NEWBURYPORT — Ann Marie Monzione’s $3,000 donation to purchase a bench or plaque to honor her deceased sister has prompted a city council inquiry into the Parks Conservancy’s finances and operations. A city audit of the Conservancy’s finances was already underway.
Lise Reid, the recently fired parks director, informed a frustrated Monzione on Oct. 3 that after months her donation would be returned. But city councilors are unclear where the check is to be paid from since the Conservancy has no bank account.
And according to city councilor Jim McCauley, Monzione’s donation is not the only gift to the Conservancy that has gone unfulfilled.
McCauley last week labeled the Conservancy, which receives $70,000 and $80,000 a year in donations, “a ghost company” that does not have its own tax ID number, governing board of directors or even a bank account.
“How are they cashing checks? How are they paying bills?” McCauley asked. “Is there a list of donors?”
Donations to the Conservancy on its web page are mailed to Grady Financial Services, a financial planning and accounting firm in downtown Newburyport.
Councilor Byron Lane, who has been assisting Monzione in her efforts to honor her sister, called the situation “a mess.”
The issue, which McCauley said appears to be “an inappropriate use of public funds,” was referred to the council’s Budget and Finance Committee last week.
The Conservancy is part of the Mayor Gayden W. Morrill Charitable Foundation, run by Robert Morrill, president, and Reid, who continues, after being fired as parks director, to work on a volunteer basis for the Conservancy. The Morrill Foundation has been a major supporter of the city’s parks.
“There is no paperwork,” McCauley said, including a filing with the Internal Revenue Service that it is doing business as the Parks Conservancy.
“So, this is how it ends? I am beyond disappointed,” Monzione wrote in an email that was introduced at last week’s city council meeting. “How is this just coming to light as late as this? As the anniversary of my sister’s death approaches, I am beyond disappointed that I could not put something in place this past year.”
She continued: “With so many people trying to make this work, it is amazing that yet another ridiculous roadblock has come crashing down in this process. In addition, my future visits to Newburyport will be forever tainted by this memory.”
Even city councilors assumed that the Parks Conservancy is a non-profit organization closely associated with the city’s Parks Department and overseen by the Parks Commission.
The commission oversees the city’s 26 parks and the operation of the parks department, but not the Parks Conservancy.
The Conservancy inquiry comes as Mayor Sean Reardon is rewriting an earlier proposal to reorganize the Parks Department, placing the maintenance of the parks in the Department of Public Services. The parks would be run as a separate fourth division at DPS along with divisions over sewers, water and highways, each managed by its own director and reporting to the DPS director. Currently, the DPS director position is vacant.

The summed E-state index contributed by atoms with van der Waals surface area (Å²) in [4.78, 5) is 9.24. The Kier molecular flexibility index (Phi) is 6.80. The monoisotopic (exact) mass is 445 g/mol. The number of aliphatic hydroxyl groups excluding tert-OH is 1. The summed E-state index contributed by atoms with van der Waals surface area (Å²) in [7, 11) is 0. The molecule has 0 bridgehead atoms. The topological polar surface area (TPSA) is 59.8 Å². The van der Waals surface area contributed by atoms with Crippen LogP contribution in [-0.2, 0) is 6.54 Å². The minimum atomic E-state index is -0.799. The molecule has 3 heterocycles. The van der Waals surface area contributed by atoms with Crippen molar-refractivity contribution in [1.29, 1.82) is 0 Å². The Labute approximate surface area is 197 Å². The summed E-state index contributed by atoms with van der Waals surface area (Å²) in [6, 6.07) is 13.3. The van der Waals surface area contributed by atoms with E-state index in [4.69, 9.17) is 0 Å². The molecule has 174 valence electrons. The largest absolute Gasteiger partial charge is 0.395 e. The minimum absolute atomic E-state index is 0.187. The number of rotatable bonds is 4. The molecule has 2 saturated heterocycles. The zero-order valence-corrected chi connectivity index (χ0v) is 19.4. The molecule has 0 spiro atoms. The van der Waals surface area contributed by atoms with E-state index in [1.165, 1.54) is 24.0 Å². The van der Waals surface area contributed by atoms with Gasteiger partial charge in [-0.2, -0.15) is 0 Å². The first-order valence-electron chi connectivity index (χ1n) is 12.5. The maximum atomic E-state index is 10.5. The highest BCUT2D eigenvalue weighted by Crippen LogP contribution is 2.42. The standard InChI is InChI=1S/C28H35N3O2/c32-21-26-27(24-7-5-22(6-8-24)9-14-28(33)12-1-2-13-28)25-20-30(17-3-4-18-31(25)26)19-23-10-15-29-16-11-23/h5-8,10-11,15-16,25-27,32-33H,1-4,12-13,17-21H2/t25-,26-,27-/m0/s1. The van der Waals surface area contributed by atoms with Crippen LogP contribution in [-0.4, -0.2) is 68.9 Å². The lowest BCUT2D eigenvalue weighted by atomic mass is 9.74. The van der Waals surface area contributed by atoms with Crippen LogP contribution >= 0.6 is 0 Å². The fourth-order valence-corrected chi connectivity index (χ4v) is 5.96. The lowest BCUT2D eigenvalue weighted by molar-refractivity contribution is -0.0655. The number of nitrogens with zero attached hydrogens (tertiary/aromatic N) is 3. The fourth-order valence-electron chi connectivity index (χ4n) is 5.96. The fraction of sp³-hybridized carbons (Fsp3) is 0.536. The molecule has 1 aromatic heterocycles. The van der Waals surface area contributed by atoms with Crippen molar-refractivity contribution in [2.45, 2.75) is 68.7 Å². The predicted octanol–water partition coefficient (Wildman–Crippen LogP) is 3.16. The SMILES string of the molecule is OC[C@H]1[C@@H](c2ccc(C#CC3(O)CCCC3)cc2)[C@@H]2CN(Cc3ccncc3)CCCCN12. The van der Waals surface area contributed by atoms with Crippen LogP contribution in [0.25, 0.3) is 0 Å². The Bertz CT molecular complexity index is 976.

Reid, who served as parks director for 16 years, was removed as part of the reorganization plan that has not been approved by the council. Reid in an email last week said she would answer questions by email from The Town Common about the department’s reorganization, her removal and the Conservancy, but she has not responded to questions. A later email said Reid was out of town until this week.
“I’m not trying to raise a conspiracy theory,” McCauley said. But he said he has not been getting “the right numbers” when he asks how the funds donated to the Conservancy are being spent. “Two and two are adding up to three,” he said.
Kim Turner, director of special projects in the mayor’s office, confirmed that there is an audit of the conservancy on-going, and referred questions about it to city budget director Ethan Manning, who did not respond to the Town Common’s request for an interview on the audit.
The Parks Conservancy website states that the Morrill Foundation “provides the organizational umbrella for the Newburyport Parks Conservancy.”
According to the web site, the city’s operating budget for the Parks Department pays for staﬀ to manage parks projects. “That means all administrative costs and routine staﬃng expenses are paid for so that your donation can be used entirely toward your chosen purpose,” it states.
But McCauley said he has been told that 35 to 45 percent of donations to the Conservancy go to pay expenses that include $8,500 for office work, $5,000 for fundraising and landscaping.
Reid wrote to Monzione: “Dear Ann Marie, I am sorry to say the engraving was not completed on Friday after all. I will request a full refund for you today. It seems I had gotten approval for placement of the granite seating when I was still acting as Parks Director, but apparently failed to obtain the proper approvals for engraving.”
The Parks Commission had approved the location of the bench for Monzione’s sister’s memorial plaque on the waterfront section of the Clipper Heritage Rail Trail, but not the wording on the plaque. When commissioner Paul Swindlehurst notified Reid that the work had begun, she wrote Monzione that she “shut down the engraving work while it was in progress on Friday.”
“I have been in contact with City representatives over the weekend. It sounds like we will be mounting plaques rather than engraving the stone directly. The process of gaining approvals and ordering the plaques will take at least another six weeks, maybe longer based on the fact that winter weather may be upon us by the time we receive the plaques,” Reid wrote. “I am sorry this process has been so frustrating and, ultimately, disappointing. I wish you the best in finding a less problematic way to memorialize your sister’s life.”